Anyway, this has perhaps been a longer post than it needed to be. Long story short: Sta-Lox Building Bricks were a brilliant and important part of my early childhood, which was mainly at the Manse. Where Raymond and I now live again; and so a gift from Lynn of some Sta-Lox bricks for the Manse was just a perfect Christmas present.

And so: what I got for Christmas could not have been better.

And so, Happy Christmas.

I expect you had to have been a teenager, or at least a young adult, in the middle 1970s to consider John Lennon‘s Happy Xmas (War is Over) an essential piece of Christmas music, and an important part of the season generally.

I mean, it’s not a particularly great song, right? (But then again, with the exception of White Christmas, how many pop Christmas songs are great? Jingle Bell Rock? Don’t get me started.) Happy Xmas is not John Lennon at his brilliant songwriting best – at the level of, say, Norwegian Wood, or In My Life, or even Mind Games. (As for Imagine – well, I told you not to get me started when it comes to terrible songs. But maybe that’s just me.) Right, back to Happy Xmas: there’s one line in particular that is so dopey that it drives me nuts every time I hear it. That would be, of course: “Let’s stop all the fight.” Hello? John?

War is Over

You know, the message is as true and as good at Christmas 2014 as it was way back in the ’70s when John and Yoko released the song. Thanks for the poster, Yoko! (You can get yours, in almost any language you choose, here.)

But Happy Xmas became a huge hit at a time when I was young – when so many of us were young. (In my case, I was young at the Manse in Queensborough, so doubly blessed.) It was unavoidable on the airwaves in those days. And the music of one’s youth is the music that one always loves, is it not? In addition, Happy Xmas had a good sentiment, otherwise expressed as Give Peace a Chance. And finally, Yoko for once sounded downright tuneful and soulful when she sang on it. All of this taken together translates into my abiding affection for Happy Xmas (War is Over).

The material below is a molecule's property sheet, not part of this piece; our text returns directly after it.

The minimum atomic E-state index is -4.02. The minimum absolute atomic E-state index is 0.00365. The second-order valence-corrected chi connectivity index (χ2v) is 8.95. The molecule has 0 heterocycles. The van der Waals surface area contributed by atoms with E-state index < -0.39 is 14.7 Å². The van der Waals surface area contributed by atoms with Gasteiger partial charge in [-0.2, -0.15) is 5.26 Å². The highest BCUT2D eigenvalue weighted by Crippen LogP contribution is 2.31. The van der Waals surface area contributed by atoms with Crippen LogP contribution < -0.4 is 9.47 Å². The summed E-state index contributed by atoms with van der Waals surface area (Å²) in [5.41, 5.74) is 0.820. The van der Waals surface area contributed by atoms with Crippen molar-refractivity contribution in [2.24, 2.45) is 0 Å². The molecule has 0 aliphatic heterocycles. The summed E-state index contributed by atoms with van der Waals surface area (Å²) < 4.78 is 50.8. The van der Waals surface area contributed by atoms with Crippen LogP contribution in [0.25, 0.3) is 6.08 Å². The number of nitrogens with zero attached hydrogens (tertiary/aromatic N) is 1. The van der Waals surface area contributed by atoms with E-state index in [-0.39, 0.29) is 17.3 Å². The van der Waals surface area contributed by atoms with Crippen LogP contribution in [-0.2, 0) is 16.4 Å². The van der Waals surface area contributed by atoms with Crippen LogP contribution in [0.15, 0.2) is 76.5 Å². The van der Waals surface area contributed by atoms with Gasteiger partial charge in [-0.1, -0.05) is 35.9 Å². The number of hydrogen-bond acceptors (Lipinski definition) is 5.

Oh, and there’s one other thing: it was a standby of the Christmas-season playlist back in the days when DJ Joey Edwards was entertaining us all here in Hastings County with his weeknight show on good old CJBQ radio (Belleville and TRENTOONNN, 800 on your AM dial). One of the absolute highlights of this past year for me (which you can read about here) has been connecting with Joey, who’s still in the audio/music business, though way off in Beijing. (Note to Joey: You should come home to Madoc for Christmas!)

Anyway, to quote John: And so this is Christmas. And so, dear readers: A very merry Christmas. And a happy new year. Let’s hope it’s a good one – without any fear.

From then, to now, to you: the Sedgwicks’ Christmas card

Luke's gospel, inscribed by Mum

Indeed, as the inscription in my mum’s neat handwriting says, Luke’s gospel does contain “The original Christmas story.” Which is why I’m sharing this story with you on this Christmas Eve.

A little while ago, a Queensborough-area friend gave me something very special that I have been waiting until this night, Christmas Eve, to share with you.

In the 1960s and ’70s, when I was a kid growing up here at the Manse, Christmas cards were a bigger deal than they are now. It seemed like everyone sent Christmas cards. And probably because my father, The Rev. Wendell Sedgwick, was the local United Church minister, our family was on practically everyone’s Christmas-card list; I remember the cards arriving in heaps. We kids used to love to look through all the colourful cards – displayed thanks to masking tape and thumbtacks around most of the Manse’s interior doorways – and to read the hand-written messages. It was a lovely, friendly tradition.

My family in turn sent out cards by the dozens, if not the hundreds, every year; somewhere kicking around the Manse here I have a copy of my parents’ list, circa 1968, of names of members of Dad’s churches‘ congregations and other local residents to whom cards were to be sent. The list just goes on and on and on, and brings back many memories of good people no longer with us. (And happily, some of the names on the list are still with us!)